A teacher helps his students to find their story.The children gathered cross-legged on the rug, a circle of faces. Each held...
A teacher helps his students to find their story.The children gathered cross-legged on the rug, a circle of faces. Each held five loose-leaf pages. The plunk of water to bucket marked the seconds: The whole week it had poured, and the roof of the aging cinder-block school leaked. Jermanique read aloud:
LaMichael knew he had to warn of the flood. Ignoring Mrs. Brown’s commands to slow down, he threw open the door to room 12. "DANGER!” he cried.
“I told you to go to the office,” Mr. Copperman said.
Summoning his courage, LaMichael stood tall, prepared to do what he had to to save his classmates from the rising water.
That story was one of dozens I wrote for my students during my first year of teaching in the Mississippi Delta. When lesson after lesson went awry, I wrote for my kids, put all my hopes into stories of disaster and salvation: floods, kickball games, a plague of mice (a mouse lived in the wall behind our bookshelf). The students, misunderstood by their bumbling teacher, would act heroically. I created a literature where my kids did right, where they overcame all odds. I basically wrote the world as I wanted it to be.
Today, my job is to teach essay writing to first-generation college students and at-risk students of color at the University of Oregon. The problem on our campus is more subtle: where my students walk with averted eyes, difficult to engage. I challenge them to find their voice, to write their story.
Last year, I taught Ana. She had long black hair and large, inquisitive eyes. She never spoke. But from the tilt of her head, I knew she was paying attention. When called upon, however, she only shrugged. Perhaps she felt out of place—she wore clean but threadbare clothes, carried her books in a stained canvas bag. Her first essay was filled with graceful, sophisticated prose. Yet she claimed nothing, her argument vague at best. And in final draft, the changes were superficial, the pretty sentences purposeless.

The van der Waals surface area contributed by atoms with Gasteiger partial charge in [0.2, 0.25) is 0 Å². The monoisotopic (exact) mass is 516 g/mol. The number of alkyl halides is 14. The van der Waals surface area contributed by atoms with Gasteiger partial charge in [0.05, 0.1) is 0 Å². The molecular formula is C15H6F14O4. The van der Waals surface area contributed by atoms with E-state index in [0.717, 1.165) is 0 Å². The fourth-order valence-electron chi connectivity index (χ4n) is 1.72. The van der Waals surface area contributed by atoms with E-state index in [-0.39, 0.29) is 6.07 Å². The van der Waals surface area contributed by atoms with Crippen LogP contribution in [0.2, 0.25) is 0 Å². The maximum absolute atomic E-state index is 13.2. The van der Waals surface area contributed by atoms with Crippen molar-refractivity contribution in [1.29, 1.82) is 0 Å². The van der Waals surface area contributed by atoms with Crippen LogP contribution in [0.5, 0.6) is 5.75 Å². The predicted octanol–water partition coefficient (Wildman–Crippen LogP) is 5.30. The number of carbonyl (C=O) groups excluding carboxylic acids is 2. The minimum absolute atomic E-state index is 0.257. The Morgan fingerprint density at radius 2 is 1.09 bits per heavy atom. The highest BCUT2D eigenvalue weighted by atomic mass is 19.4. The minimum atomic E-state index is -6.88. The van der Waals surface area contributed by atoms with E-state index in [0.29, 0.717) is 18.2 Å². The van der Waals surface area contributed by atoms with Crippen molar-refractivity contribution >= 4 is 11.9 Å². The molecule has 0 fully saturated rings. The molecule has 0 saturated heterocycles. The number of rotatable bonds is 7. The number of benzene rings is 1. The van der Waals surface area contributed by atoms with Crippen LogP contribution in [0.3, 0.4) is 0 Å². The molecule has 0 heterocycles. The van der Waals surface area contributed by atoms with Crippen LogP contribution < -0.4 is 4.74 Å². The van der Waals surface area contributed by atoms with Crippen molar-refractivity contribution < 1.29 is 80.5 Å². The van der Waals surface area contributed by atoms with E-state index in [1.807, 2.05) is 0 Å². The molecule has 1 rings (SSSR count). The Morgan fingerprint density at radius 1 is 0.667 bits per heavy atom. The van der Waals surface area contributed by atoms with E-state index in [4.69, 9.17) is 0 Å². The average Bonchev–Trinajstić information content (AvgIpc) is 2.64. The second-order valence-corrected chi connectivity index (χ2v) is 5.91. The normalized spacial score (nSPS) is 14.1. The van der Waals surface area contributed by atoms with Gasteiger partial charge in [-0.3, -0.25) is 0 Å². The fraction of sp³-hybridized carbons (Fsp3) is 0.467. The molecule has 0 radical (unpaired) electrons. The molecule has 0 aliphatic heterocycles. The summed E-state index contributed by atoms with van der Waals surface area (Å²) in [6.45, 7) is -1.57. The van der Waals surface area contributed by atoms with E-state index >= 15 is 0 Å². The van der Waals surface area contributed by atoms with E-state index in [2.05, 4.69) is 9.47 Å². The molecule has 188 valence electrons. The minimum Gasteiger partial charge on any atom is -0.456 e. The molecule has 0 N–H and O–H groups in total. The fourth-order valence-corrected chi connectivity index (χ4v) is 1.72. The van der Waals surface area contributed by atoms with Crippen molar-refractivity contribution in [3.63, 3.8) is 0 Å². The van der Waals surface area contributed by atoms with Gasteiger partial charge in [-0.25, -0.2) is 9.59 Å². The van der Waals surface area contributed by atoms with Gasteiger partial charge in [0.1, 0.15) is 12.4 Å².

From my office window, each morning I saw Ana being dropped off at school—a white van with rusting fenders would pull up and Ana would slip out, go to the driver’s side of the window and suffer a kiss from a Hispanic woman with gray hair and grooved, age-weathered cheeks. I stood back from the window, not wanting to embarrass her.
As the first quarter went on, I persuaded her to take a position. She was appalled at the suffering in Hurricane Katrina, especially the plight of its children. A new quarter began; Ana still sat in the back of the new class, but near another quiet student, an Iranian Muslim, who wore a headscarf and gold-hoop earrings. It seemed a good sign that they whispered to each other before class.
Ana’s essay on identity began:
I come from a pueblito hidden in the Michoacacan Mountains. My pueblito takes up only three city blocks, with only two paved roads and a few others made of stone and earth. At the center is the plaza, the meeting place of the town elders, the marketplace for the vendors and the playground for the children. I was born in this town and lived like the majority of its inhabitants, poor but happy. The walls of our house were made of adobe mud and old planks of wood. The roof was made of sheets of metal and our door was formed from rusted steel bars.
My parents decided to bring the family to the US to give us a better future. They started work in the fields, and my brother and I didn’t see them until night; we rarely saw my Dad at all. Life was hard; we barely had enough to eat, had few clothes and slept all together on the floor of the one-room apartment we shared with my aunt and her family.
She explained that when she moved to Oregon, their only contact was with the small Latino community. At school, with broken English, when she made up words when trying to speak, her white classmates laughed uproariously. And while everyone expected her to fail, she found a way to succeed—at the price of isolation from her fellow Latino classmates and even her family.
There it was: the struggle, the fear of exposure, the distance. And here too was this essay: from her past, she’d found direction. Writing wouldn’t diminish those struggles, but allowed her to see choices. And now there was the friend she left class chatting with, the two of them bound somewhere together—an opening.
On the last day, Ana and her friend, Avizeh, brought me a cheesecake they had baked. They were giddy with thanks, laughing and arguing over who was responsible for the smooth filling, the sweet crust.
Every classroom in America contains such stories: students with merit who must be reached.
They may start out too quiet to hear: an echo, a whisper. Yet maybe they haven’t had the opportunity for volume.
Maybe they have something important to say that we need to hear—and when they finally start to speak, everybody will turn and listen.
Michael Copperman is a writer and novelist who teaches at the University of Oregon. This is his third essay for GOOD.